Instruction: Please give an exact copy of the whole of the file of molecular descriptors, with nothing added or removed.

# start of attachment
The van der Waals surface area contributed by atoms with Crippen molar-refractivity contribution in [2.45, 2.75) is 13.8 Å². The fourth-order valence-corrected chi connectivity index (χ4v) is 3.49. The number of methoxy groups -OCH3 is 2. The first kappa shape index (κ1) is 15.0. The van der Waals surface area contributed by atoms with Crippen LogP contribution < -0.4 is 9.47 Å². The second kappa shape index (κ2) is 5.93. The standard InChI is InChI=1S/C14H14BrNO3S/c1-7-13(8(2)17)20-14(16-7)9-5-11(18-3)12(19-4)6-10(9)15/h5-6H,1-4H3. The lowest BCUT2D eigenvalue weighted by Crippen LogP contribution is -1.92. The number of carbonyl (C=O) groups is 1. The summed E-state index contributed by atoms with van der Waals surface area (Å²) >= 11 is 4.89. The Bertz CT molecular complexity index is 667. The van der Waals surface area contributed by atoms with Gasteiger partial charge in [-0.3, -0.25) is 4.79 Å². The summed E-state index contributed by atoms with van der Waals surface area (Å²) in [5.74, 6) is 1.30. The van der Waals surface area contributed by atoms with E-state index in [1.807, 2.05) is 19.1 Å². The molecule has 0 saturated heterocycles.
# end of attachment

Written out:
The van der Waals surface area contributed by atoms with Crippen molar-refractivity contribution in [2.45, 2.75) is 13.8 Å². The fourth-order valence-corrected chi connectivity index (χ4v) is 3.49. The number of methoxy groups -OCH3 is 2. The first kappa shape index (κ1) is 15.0. The van der Waals surface area contributed by atoms with Crippen LogP contribution < -0.4 is 9.47 Å². The second kappa shape index (κ2) is 5.93. The standard InChI is InChI=1S/C14H14BrNO3S/c1-7-13(8(2)17)20-14(16-7)9-5-11(18-3)12(19-4)6-10(9)15/h5-6H,1-4H3. The lowest BCUT2D eigenvalue weighted by Crippen LogP contribution is -1.92. The number of carbonyl (C=O) groups is 1. The summed E-state index contributed by atoms with van der Waals surface area (Å²) >= 11 is 4.89. The Bertz CT molecular complexity index is 667. The van der Waals surface area contributed by atoms with Gasteiger partial charge in [-0.3, -0.25) is 4.79 Å². The summed E-state index contributed by atoms with van der Waals surface area (Å²) in [5.74, 6) is 1.30. The van der Waals surface area contributed by atoms with E-state index in [1.807, 2.05) is 19.1 Å². The molecule has 0 saturated heterocycles.